The Amalgamated Union of Public Corporations, Civil Service Technical and Recreational Services Employees (AUPCTRE) and the Corporate Accountability and Public Participation Africa (CAPPA) have urged the federal government to preserve groundwater for a sustainable environment.
The groups, therefore, warned the federal government against privatising the water sector, saying it would not be for the good of the citizenry.
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In a joint speech at AUPCTRE’s sixth quadrennial national delegates’ conference in Jos, Plateau State, the President of AUPCTRE, Comrade Benjamin Anthony, and CAPPA’s executive director, Comrade Akinbode Oluwafemi, said the government should declare a state of emergency in the water sector.
The duo said as bodies at the forefront of anti-water privatisation struggle in Lagos, Plateau, Bauchi and other states, they would not allow any inimical policy in the water sector to sail through.
They explained that Nigeria’s water policy was anti-people, as experience had shown that privatisation had not increased universal access and had not made water potable or affordable, pointing out that the quest by the federal ministry of water resources to foist the National Water Resources Bill on Nigerians would be resisted.
In a joint statement, they said, “There is no doubt that the preservation of our groundwater is the solution for people without access to safe water. Despite this important fact, human activity, especially the grabbing of our water sheds is rapidly increasing the pressure on groundwater resources in many parts of the world and particularly in Africa.
“Here in Nigeria, AUPCTRE and our partners in the civil society space, particularly CAPPA, have been fighting for the protection of our groundwater and indeed our entire water resources. We have been at the fore of anti-water privatisation struggles in Lagos, Plateau, Bauchi and indeed the entire federation because experience from across the globe shows that water privatisers have no scruples and will steal and pollute our water and they have not made water portable nor affordable.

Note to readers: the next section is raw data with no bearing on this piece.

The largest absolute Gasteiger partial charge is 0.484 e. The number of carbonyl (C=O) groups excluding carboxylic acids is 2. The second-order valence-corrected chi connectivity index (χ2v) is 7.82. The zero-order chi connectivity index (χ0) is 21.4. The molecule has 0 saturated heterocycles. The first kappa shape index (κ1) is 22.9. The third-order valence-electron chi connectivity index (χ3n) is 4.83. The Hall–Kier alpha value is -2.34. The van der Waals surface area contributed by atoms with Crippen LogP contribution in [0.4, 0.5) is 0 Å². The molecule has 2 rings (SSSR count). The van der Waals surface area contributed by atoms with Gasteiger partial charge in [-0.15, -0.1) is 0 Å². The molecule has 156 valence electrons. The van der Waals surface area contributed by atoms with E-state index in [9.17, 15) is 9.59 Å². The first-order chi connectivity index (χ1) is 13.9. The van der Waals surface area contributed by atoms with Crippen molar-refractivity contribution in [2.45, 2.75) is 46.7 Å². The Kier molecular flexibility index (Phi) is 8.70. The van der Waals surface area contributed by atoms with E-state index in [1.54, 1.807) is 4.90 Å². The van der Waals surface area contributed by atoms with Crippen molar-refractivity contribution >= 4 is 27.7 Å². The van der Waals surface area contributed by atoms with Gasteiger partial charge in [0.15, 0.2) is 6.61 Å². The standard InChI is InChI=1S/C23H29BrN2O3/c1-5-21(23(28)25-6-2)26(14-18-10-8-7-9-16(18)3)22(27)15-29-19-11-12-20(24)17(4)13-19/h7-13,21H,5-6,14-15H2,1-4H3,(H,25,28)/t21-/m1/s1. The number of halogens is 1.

“The harms of water privatisation have been well documented in India, Manila and even Flint in the United States, among other countries. We also observe with trepidation the growing number of MOUs that the federal and state governments are signing in the water sector without due consultation with the Nigerian people. Lagos signed one of such MOUs with the United States Agency for International Development (USAID) in 2021 and till date, the details of what was agreed is not in the public domain.
“CAPPA has used the Freedom of Information Act to demand that the details should be made public but as we speak, nothing has come out of that effort. On another front, AUPCTRE and CAPPA along with all the members of Our Water and Our Right Coalition have had to challenge the quest by the federal ministry of water resources to foist the National Water Resources Bill on Nigerians despite popular opposition.
“We have spoken out against this desperation which we see in the federal government to open our water resources to profit-only entities. We have stalled the progress of the bill thus far but there are feelers that its promoters are not ready to give up. We too will not.
“We will not allow water privatisation; not in Lagos; not in Plateau; not in Bauchi and not anywhere in Nigeria. We will continue to advocate instead, for solutions within the public realm, including public-public participation and other innovative solutions such as setting up a water trust.”